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  15. Lindsay (141 comments) says:

    Rightnow, We have the the potential workforce to meet the demand across the caring industries; pre-school, aged and disability. Pre-school would be perfect for DPB beneficiaries looking after just one child (around half).

    When I suggested training welfare dependent single mums for aged care work – given our rapidly ageing population – she said to me she didn’t want to see single mothers “ghettoised.”

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  16. Lindsay (141 comments) says:

    Sorry, Hurrying there. I made the suggestion to Cindy Kiro at a working conference about poverty.

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  17. RightNow (6,659 comments) says:

    That’s an unfortunate attitude from her Lindsay, especially after the deal with McDonalds (which never rang true with me since McDonalds was always going to hire staff with or without government kickbacks).
    If the potential workforce is already there, then it would seem to be a good idea for the government to assist more start-ups in the caring industries, and IMO especially in the pre-school area. It may actually produce tangible results, unlike any other government employment initiatives to date. Child-care really seems to be one of the few industries where demand is outstripping supply, whether because of tight regulations, low wages or whatever. Anecdotally I think it has strong appeal to natural mothers (from my observations of the teachers at my kids’ day-care) so seems to be a good fit option for those beneficiaries we want to get back into some form of employment.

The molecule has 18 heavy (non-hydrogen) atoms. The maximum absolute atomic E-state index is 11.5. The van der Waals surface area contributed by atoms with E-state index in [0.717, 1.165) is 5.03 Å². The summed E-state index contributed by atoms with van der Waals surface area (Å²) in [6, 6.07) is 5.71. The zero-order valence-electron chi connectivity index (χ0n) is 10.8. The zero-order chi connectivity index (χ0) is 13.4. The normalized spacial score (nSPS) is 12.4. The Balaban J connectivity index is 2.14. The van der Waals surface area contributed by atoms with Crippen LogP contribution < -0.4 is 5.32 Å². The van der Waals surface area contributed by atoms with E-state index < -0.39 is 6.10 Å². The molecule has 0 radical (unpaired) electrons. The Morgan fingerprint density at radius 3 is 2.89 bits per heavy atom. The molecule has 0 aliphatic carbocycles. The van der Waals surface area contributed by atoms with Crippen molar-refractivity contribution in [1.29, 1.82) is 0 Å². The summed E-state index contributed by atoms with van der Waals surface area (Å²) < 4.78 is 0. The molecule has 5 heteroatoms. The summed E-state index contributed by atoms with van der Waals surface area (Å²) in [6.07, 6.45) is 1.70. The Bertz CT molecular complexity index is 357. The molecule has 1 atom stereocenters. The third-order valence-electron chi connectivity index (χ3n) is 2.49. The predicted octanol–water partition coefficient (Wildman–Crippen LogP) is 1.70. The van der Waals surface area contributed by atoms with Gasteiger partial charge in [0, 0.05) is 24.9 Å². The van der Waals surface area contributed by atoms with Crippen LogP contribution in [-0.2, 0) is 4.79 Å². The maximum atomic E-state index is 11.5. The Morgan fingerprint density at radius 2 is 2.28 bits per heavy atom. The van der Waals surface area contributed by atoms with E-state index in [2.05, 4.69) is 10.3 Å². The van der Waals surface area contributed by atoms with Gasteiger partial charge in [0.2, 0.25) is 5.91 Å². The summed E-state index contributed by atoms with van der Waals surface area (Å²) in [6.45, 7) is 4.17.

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  18. RightNow (6,659 comments) says:

    Oops – I thought you were talking about Paula Bennett.

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  19. Rex Widerstrom (5,261 comments) says:

    “Women alone on the DPB”? What criteria would one need to fulfil to claim the DPB whilst having no dependent children? If you are single, unemployed, not sick or invalided and have no children, I would have imagined the only thing available was the unemployment benefit, with the inherent work obligations that brings.